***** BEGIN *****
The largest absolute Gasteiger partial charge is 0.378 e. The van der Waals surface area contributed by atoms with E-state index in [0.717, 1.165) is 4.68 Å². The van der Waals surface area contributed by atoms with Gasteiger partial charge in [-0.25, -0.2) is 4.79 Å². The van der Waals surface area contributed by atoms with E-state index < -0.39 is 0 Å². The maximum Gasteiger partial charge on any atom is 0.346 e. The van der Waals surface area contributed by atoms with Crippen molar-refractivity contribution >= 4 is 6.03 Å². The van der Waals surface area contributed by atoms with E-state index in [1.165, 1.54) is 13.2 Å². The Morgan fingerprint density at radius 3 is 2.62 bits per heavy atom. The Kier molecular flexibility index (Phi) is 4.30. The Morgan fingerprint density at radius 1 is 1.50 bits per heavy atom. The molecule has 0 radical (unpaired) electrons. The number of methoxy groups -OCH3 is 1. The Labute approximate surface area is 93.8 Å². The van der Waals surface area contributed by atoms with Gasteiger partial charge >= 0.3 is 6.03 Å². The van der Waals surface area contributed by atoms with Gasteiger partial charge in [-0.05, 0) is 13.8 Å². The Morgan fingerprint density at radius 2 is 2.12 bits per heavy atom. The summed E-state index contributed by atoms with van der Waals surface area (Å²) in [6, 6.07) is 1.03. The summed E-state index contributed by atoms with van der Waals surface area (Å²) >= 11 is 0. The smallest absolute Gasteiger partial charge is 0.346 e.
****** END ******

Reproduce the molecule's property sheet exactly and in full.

The largest absolute Gasteiger partial charge is 0.378 e. The van der Waals surface area contributed by atoms with E-state index in [0.717, 1.165) is 4.68 Å². The van der Waals surface area contributed by atoms with Gasteiger partial charge in [-0.25, -0.2) is 4.79 Å². The van der Waals surface area contributed by atoms with E-state index < -0.39 is 0 Å². The maximum Gasteiger partial charge on any atom is 0.346 e. The van der Waals surface area contributed by atoms with Crippen molar-refractivity contribution >= 4 is 6.03 Å². The van der Waals surface area contributed by atoms with E-state index in [1.165, 1.54) is 13.2 Å². The Morgan fingerprint density at radius 3 is 2.62 bits per heavy atom. The Kier molecular flexibility index (Phi) is 4.30. The Morgan fingerprint density at radius 1 is 1.50 bits per heavy atom. The molecule has 0 radical (unpaired) electrons. The number of methoxy groups -OCH3 is 1. The Labute approximate surface area is 93.8 Å². The van der Waals surface area contributed by atoms with Gasteiger partial charge >= 0.3 is 6.03 Å². The van der Waals surface area contributed by atoms with Gasteiger partial charge in [-0.05, 0) is 13.8 Å². The Morgan fingerprint density at radius 2 is 2.12 bits per heavy atom. The summed E-state index contributed by atoms with van der Waals surface area (Å²) in [6, 6.07) is 1.03. The summed E-state index contributed by atoms with van der Waals surface area (Å²) >= 11 is 0. The smallest absolute Gasteiger partial charge is 0.346 e.